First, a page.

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21.09.10 Barclay/Reddan (eds.), The Feeling Heart in Medieval and Early Modern Europe

21.09.10 Barclay/Reddan (eds.), The Feeling Heart in Medieval and Early Modern Europe

The heart, the editors note of this fascinating collection note in their introduction, is both a "physical organ" and a "key conceptual device related to emotions, cognition, the self and identity, and the body" (1). In a collection that includes literary scholars, art historians, historians, theologians and musicologists, The Feeling Heart explores the meanings of the heart in medieval and early modern society and culture. The twelve essays are divided into three sections, each focusing primarily on one way of thinking about the heart: "Meaningful Hearts," "Embodied Hearts," and "Productive Hearts." Even more than is usually the case with collections of essays, the methodological, topical, and chronological range means most readers are likely to focus only on one or two essays, but the whole repays engagement for the ways it shows the role of the heart in the larger history of emotions.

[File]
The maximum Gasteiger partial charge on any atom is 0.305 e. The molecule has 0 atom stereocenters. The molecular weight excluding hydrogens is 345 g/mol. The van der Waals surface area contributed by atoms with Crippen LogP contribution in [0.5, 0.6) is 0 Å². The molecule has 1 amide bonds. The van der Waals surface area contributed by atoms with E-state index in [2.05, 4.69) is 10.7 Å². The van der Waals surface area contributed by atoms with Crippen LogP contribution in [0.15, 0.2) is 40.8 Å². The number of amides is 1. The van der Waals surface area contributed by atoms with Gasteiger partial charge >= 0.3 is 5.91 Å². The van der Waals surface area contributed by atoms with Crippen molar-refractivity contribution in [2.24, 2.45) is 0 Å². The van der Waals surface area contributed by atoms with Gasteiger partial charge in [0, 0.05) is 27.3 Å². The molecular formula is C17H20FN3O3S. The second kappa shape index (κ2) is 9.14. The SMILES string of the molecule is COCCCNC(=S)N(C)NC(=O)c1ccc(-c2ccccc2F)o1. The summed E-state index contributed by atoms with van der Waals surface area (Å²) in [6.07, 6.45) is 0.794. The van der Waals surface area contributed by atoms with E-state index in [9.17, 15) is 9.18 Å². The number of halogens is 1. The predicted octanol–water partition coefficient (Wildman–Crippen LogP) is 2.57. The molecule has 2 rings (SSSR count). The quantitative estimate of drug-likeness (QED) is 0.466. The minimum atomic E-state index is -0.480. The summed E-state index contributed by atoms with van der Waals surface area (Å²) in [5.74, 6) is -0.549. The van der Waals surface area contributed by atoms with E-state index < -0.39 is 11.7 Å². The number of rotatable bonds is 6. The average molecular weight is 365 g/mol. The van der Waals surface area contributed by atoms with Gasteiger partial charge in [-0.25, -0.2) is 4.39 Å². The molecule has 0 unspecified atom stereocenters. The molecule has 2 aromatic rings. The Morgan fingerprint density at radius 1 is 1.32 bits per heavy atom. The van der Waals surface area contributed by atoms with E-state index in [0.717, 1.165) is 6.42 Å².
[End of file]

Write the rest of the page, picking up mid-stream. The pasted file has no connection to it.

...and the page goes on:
Section 1, "Meaningful Hearts," focuses on the heart's "significant cultural work in secular and sacred imaginations." The essays demonstrate the value of the focus on one symbol. Patricia Simons focuses on the flaming heart, a heart depicted outside the body that represented strong and passionate emotions and ideas. Chloé Vondenhoff focuses on literary representations, with a focus on how the imagery of the heart is transformed in the translations of Chrétien de Troyes, Yvain from French into Old Norse as the Ivens Saga. The Norse tradition connected the heart to courage, not feeling. While Chrétien saw the heart attended by the senses, Old Norse had a metaphysical model in which the senses do not impinge on the heart. The comparison illuminates different ways cultures understand the heart. Carol Williams takes us to song, and points out that the singing voice was seen as the main expressive agent of the heart. In their songs, troubadours developed representations of the feeling heart that would be "fundamental" to all love songs. (73) Finally, Bronwyn Reddan looks at the "Battle for Control of the Heart in Charles Perrault's Dialogue de l'Amour and l'Amitie (1660)." She argues that Perrault reworks Mme. de Scudery on love: where Scudery had focused on the mutuality and reciprocity of love, Perrault focuses on love as military conquest, with imperial and military metaphors defining the process. Reddan's essay shows the separation of mind and heart in the late 17th century: the integration of intellect and emotion that was a characteristic of earlier periods has disappeared.